US 'deeply troubled' by Yemen violence

 The United States said Saturday it was "deeply troubled" by reports of attacks on civilians in the Yemeni flashpoint city of Taez, and urged all parties to exercise "maximum restraint."

In a statement, State Department spokeswoman Victoria Nuland also called for a "prompt investigation" into the deaths of civilians in Taez, Yemen's second city located south of the capital Sanaa.

"We are deeply troubled by reports of attacks against civilians in the city of Taez. We extend our condolences to the families of those who lost their lives," Nuland said.

"We condemn violence by all parties in Yemen and call for all sides to exercise maximum restraint.

"We also call for a prompt investigation into the circumstances of these attacks and for those responsible to be brought to justice."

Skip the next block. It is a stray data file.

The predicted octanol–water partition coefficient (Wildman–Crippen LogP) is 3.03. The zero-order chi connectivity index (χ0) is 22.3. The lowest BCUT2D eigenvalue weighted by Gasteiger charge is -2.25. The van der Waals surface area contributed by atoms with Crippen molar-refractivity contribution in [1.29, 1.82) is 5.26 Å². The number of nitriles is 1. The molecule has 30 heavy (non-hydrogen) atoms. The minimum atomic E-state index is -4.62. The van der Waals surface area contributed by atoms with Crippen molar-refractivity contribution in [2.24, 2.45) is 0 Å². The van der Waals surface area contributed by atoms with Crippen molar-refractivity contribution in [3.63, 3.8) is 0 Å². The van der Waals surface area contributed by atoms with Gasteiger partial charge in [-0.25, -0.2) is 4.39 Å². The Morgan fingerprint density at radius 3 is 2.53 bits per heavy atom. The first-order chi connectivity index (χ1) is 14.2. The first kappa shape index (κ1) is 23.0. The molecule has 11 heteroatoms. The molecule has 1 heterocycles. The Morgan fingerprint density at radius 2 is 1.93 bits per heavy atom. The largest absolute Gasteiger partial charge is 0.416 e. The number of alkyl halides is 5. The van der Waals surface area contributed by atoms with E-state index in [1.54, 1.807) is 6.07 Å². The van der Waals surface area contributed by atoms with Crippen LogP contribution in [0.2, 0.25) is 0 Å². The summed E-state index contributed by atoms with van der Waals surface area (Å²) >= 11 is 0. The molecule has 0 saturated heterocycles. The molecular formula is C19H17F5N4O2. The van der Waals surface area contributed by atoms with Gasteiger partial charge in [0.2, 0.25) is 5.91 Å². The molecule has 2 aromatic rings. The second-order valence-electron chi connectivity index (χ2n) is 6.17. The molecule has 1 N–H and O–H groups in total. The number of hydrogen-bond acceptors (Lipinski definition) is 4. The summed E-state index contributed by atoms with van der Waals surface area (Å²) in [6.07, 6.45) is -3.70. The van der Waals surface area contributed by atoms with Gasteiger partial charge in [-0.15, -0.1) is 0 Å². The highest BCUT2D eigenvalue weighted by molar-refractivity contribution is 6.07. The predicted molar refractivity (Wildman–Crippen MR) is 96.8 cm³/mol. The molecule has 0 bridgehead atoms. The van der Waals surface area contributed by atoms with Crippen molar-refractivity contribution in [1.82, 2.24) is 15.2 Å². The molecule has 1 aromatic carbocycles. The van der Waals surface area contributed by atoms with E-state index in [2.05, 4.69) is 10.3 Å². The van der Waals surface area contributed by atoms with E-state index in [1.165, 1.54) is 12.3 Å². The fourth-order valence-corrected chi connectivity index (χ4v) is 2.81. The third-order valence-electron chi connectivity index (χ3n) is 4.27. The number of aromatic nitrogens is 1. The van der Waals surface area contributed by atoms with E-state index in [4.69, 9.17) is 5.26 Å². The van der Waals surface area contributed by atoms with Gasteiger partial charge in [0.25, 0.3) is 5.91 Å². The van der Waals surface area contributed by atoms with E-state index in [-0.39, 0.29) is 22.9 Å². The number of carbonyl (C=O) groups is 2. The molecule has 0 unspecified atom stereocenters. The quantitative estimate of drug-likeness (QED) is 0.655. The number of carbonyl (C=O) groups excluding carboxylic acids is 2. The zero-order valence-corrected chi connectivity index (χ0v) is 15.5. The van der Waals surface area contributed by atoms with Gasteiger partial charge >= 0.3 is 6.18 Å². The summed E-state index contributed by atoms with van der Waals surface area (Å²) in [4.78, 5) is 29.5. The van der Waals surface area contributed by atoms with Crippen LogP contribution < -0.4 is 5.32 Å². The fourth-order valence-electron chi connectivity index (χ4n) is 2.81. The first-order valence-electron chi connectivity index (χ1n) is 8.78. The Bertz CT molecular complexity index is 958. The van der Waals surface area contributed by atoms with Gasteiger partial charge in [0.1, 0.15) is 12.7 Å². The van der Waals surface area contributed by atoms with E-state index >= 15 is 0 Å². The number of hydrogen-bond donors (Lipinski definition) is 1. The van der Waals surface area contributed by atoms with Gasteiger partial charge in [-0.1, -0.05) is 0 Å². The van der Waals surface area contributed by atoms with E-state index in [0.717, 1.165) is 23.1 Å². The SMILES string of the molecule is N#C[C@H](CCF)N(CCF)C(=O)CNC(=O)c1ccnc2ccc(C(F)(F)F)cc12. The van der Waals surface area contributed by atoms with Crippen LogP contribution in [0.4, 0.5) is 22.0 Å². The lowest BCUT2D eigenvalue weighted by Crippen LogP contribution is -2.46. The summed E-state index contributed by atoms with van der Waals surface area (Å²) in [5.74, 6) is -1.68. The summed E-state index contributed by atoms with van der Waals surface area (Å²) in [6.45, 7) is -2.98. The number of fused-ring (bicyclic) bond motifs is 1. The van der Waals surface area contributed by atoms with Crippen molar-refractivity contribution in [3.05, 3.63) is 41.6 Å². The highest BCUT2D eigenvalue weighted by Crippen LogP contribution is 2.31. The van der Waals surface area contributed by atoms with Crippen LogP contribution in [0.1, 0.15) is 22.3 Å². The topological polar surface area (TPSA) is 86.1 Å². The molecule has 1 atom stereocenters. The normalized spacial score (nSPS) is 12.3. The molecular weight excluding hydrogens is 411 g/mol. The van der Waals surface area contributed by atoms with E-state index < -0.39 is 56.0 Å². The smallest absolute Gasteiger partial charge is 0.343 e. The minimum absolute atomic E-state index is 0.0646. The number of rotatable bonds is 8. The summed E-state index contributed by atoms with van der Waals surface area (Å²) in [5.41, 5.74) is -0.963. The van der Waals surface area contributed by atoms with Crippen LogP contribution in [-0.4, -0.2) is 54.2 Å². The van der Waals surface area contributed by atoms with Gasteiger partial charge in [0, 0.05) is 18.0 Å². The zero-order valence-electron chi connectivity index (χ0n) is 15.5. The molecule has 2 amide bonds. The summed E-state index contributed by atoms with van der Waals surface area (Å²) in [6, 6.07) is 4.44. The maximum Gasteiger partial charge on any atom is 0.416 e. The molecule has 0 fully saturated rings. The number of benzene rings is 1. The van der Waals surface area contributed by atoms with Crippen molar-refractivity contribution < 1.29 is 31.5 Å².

An anti-government protesters attends a demonstration demanding the ouster of Yemen's President Ali Abdullah Saleh, in Sanaa November 13, 2011

On Friday, government forces shelled a protest site in Taez, killing 15 civilians, including at least three women and three children, according to medics. At least 40 other people were wounded.

The violence erupted when security forces loyal to President Ali Abdullah Saleh began shelling areas around Freedom Square, the epicenter of the protest movement in Taez.

Witnesses blamed the violence on the Republican Guard, an elite unit commanded by Saleh's son Ahmed, accusing it of firing tank and artillery rounds into a crowd of protesting civilians.

The violence continued Saturday as armed tribesmen who have thrown their support behind the protest movement clashed with government troops in the city's Hassab district, witnesses said.

"If President Saleh cares about Yemen's future and the well-being of the Yemeni people, he must immediately initiate a full transfer of power" within the framework of a Gulf peace plan, Nuland said.

The spokeswoman called on Saleh to make good on his promise to step down "without delay."


Other news